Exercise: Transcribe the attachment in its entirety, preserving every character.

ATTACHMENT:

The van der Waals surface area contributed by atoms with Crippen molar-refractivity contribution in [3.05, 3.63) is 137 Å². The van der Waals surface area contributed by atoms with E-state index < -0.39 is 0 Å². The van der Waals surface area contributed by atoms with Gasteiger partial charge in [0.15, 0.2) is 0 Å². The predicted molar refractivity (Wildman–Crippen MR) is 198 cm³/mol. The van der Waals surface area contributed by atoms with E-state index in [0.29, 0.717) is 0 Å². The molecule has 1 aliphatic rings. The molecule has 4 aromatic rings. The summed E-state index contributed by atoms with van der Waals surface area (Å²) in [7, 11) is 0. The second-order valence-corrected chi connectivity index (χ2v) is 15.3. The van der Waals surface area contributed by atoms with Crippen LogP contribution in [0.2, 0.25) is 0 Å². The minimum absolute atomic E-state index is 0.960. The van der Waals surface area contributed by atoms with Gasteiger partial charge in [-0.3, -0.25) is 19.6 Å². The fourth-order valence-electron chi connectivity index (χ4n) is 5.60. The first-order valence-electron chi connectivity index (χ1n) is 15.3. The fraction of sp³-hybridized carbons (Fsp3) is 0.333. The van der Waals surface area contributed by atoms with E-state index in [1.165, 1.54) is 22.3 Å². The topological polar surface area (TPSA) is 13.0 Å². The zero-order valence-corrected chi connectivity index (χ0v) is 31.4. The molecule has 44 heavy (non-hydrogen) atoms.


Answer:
The van der Waals surface area contributed by atoms with Crippen molar-refractivity contribution in [3.05, 3.63) is 137 Å². The van der Waals surface area contributed by atoms with E-state index < -0.39 is 0 Å². The van der Waals surface area contributed by atoms with Gasteiger partial charge in [0.15, 0.2) is 0 Å². The predicted molar refractivity (Wildman–Crippen MR) is 198 cm³/mol. The van der Waals surface area contributed by atoms with E-state index in [0.29, 0.717) is 0 Å². The molecule has 1 aliphatic rings. The molecule has 4 aromatic rings. The summed E-state index contributed by atoms with van der Waals surface area (Å²) in [7, 11) is 0. The second-order valence-corrected chi connectivity index (χ2v) is 15.3. The van der Waals surface area contributed by atoms with Crippen LogP contribution in [0.2, 0.25) is 0 Å². The minimum absolute atomic E-state index is 0.960. The van der Waals surface area contributed by atoms with Gasteiger partial charge in [-0.3, -0.25) is 19.6 Å². The fourth-order valence-electron chi connectivity index (χ4n) is 5.60. The first-order valence-electron chi connectivity index (χ1n) is 15.3. The fraction of sp³-hybridized carbons (Fsp3) is 0.333. The van der Waals surface area contributed by atoms with E-state index in [1.165, 1.54) is 22.3 Å². The topological polar surface area (TPSA) is 13.0 Å². The zero-order valence-corrected chi connectivity index (χ0v) is 31.4. The molecule has 44 heavy (non-hydrogen) atoms.